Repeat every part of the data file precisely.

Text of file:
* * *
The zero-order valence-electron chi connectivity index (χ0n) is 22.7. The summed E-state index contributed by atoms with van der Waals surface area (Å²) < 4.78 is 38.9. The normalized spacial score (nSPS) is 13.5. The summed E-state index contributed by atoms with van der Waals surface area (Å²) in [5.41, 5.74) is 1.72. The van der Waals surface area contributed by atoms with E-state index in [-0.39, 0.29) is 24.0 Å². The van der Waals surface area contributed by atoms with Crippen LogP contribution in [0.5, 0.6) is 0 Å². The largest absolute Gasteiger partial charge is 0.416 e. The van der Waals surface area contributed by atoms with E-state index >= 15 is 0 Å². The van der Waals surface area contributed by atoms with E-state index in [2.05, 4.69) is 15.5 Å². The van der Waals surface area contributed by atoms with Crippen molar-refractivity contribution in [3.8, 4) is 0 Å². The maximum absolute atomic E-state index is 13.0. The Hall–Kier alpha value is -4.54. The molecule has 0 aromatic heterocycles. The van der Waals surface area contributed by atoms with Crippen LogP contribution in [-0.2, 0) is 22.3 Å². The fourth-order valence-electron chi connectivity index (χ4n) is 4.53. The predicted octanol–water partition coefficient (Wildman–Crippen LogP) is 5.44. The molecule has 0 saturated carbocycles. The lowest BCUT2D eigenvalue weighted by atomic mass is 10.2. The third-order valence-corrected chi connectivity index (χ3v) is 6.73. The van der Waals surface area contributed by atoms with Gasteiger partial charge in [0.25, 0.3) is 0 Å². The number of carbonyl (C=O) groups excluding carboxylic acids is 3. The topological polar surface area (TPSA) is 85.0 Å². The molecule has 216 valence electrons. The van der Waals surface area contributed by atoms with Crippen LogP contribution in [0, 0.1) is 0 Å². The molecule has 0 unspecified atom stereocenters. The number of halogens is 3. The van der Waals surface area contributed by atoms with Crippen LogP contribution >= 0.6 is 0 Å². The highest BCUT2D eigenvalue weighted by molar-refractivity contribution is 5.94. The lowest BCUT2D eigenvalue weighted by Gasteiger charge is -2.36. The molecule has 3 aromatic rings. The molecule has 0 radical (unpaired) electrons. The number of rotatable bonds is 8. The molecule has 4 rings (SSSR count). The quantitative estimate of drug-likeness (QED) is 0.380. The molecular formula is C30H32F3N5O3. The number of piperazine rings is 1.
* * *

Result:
The zero-order valence-electron chi connectivity index (χ0n) is 22.7. The summed E-state index contributed by atoms with van der Waals surface area (Å²) < 4.78 is 38.9. The normalized spacial score (nSPS) is 13.5. The summed E-state index contributed by atoms with van der Waals surface area (Å²) in [5.41, 5.74) is 1.72. The van der Waals surface area contributed by atoms with E-state index in [-0.39, 0.29) is 24.0 Å². The van der Waals surface area contributed by atoms with Crippen LogP contribution in [0.5, 0.6) is 0 Å². The largest absolute Gasteiger partial charge is 0.416 e. The van der Waals surface area contributed by atoms with E-state index >= 15 is 0 Å². The van der Waals surface area contributed by atoms with E-state index in [2.05, 4.69) is 15.5 Å². The van der Waals surface area contributed by atoms with Crippen molar-refractivity contribution in [3.8, 4) is 0 Å². The maximum absolute atomic E-state index is 13.0. The Hall–Kier alpha value is -4.54. The molecule has 0 aromatic heterocycles. The van der Waals surface area contributed by atoms with Crippen LogP contribution in [-0.2, 0) is 22.3 Å². The fourth-order valence-electron chi connectivity index (χ4n) is 4.53. The predicted octanol–water partition coefficient (Wildman–Crippen LogP) is 5.44. The molecule has 0 saturated carbocycles. The lowest BCUT2D eigenvalue weighted by atomic mass is 10.2. The third-order valence-corrected chi connectivity index (χ3v) is 6.73. The van der Waals surface area contributed by atoms with Gasteiger partial charge in [0.25, 0.3) is 0 Å². The number of carbonyl (C=O) groups excluding carboxylic acids is 3. The topological polar surface area (TPSA) is 85.0 Å². The molecule has 216 valence electrons. The van der Waals surface area contributed by atoms with Crippen LogP contribution in [0, 0.1) is 0 Å². The molecule has 0 unspecified atom stereocenters. The number of halogens is 3. The van der Waals surface area contributed by atoms with Crippen LogP contribution >= 0.6 is 0 Å². The highest BCUT2D eigenvalue weighted by molar-refractivity contribution is 5.94. The lowest BCUT2D eigenvalue weighted by Gasteiger charge is -2.36. The molecule has 3 aromatic rings. The molecule has 0 radical (unpaired) electrons. The number of rotatable bonds is 8. The molecule has 4 rings (SSSR count). The quantitative estimate of drug-likeness (QED) is 0.380. The molecular formula is C30H32F3N5O3. The number of piperazine rings is 1.